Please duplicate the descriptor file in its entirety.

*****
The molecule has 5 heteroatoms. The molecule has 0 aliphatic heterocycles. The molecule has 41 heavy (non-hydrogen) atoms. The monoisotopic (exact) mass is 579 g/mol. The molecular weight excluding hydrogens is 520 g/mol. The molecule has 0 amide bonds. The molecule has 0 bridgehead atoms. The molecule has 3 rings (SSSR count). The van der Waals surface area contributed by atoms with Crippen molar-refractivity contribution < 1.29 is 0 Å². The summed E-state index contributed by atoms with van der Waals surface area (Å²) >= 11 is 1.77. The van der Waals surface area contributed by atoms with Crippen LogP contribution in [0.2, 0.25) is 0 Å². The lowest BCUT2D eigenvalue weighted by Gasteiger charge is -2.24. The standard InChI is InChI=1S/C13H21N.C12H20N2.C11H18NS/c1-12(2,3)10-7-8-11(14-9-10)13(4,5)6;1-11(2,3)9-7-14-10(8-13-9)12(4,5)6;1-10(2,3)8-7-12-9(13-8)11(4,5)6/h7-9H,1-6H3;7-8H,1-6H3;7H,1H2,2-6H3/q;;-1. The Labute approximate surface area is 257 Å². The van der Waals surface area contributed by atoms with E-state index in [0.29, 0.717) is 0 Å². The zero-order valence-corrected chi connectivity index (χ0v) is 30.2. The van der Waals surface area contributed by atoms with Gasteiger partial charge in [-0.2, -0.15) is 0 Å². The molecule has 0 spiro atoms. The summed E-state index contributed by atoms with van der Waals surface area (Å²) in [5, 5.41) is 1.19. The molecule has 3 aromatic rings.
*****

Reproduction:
The molecule has 5 heteroatoms. The molecule has 0 aliphatic heterocycles. The molecule has 41 heavy (non-hydrogen) atoms. The monoisotopic (exact) mass is 579 g/mol. The molecular weight excluding hydrogens is 520 g/mol. The molecule has 0 amide bonds. The molecule has 0 bridgehead atoms. The molecule has 3 rings (SSSR count). The van der Waals surface area contributed by atoms with Crippen molar-refractivity contribution < 1.29 is 0 Å². The summed E-state index contributed by atoms with van der Waals surface area (Å²) >= 11 is 1.77. The van der Waals surface area contributed by atoms with Crippen LogP contribution in [0.2, 0.25) is 0 Å². The lowest BCUT2D eigenvalue weighted by Gasteiger charge is -2.24. The standard InChI is InChI=1S/C13H21N.C12H20N2.C11H18NS/c1-12(2,3)10-7-8-11(14-9-10)13(4,5)6;1-11(2,3)9-7-14-10(8-13-9)12(4,5)6;1-10(2,3)8-7-12-9(13-8)11(4,5)6/h7-9H,1-6H3;7-8H,1-6H3;7H,1H2,2-6H3/q;;-1. The Labute approximate surface area is 257 Å². The van der Waals surface area contributed by atoms with E-state index in [0.29, 0.717) is 0 Å². The zero-order valence-corrected chi connectivity index (χ0v) is 30.2. The van der Waals surface area contributed by atoms with Gasteiger partial charge in [-0.2, -0.15) is 0 Å². The molecule has 0 spiro atoms. The summed E-state index contributed by atoms with van der Waals surface area (Å²) in [5, 5.41) is 1.19. The molecule has 3 aromatic rings.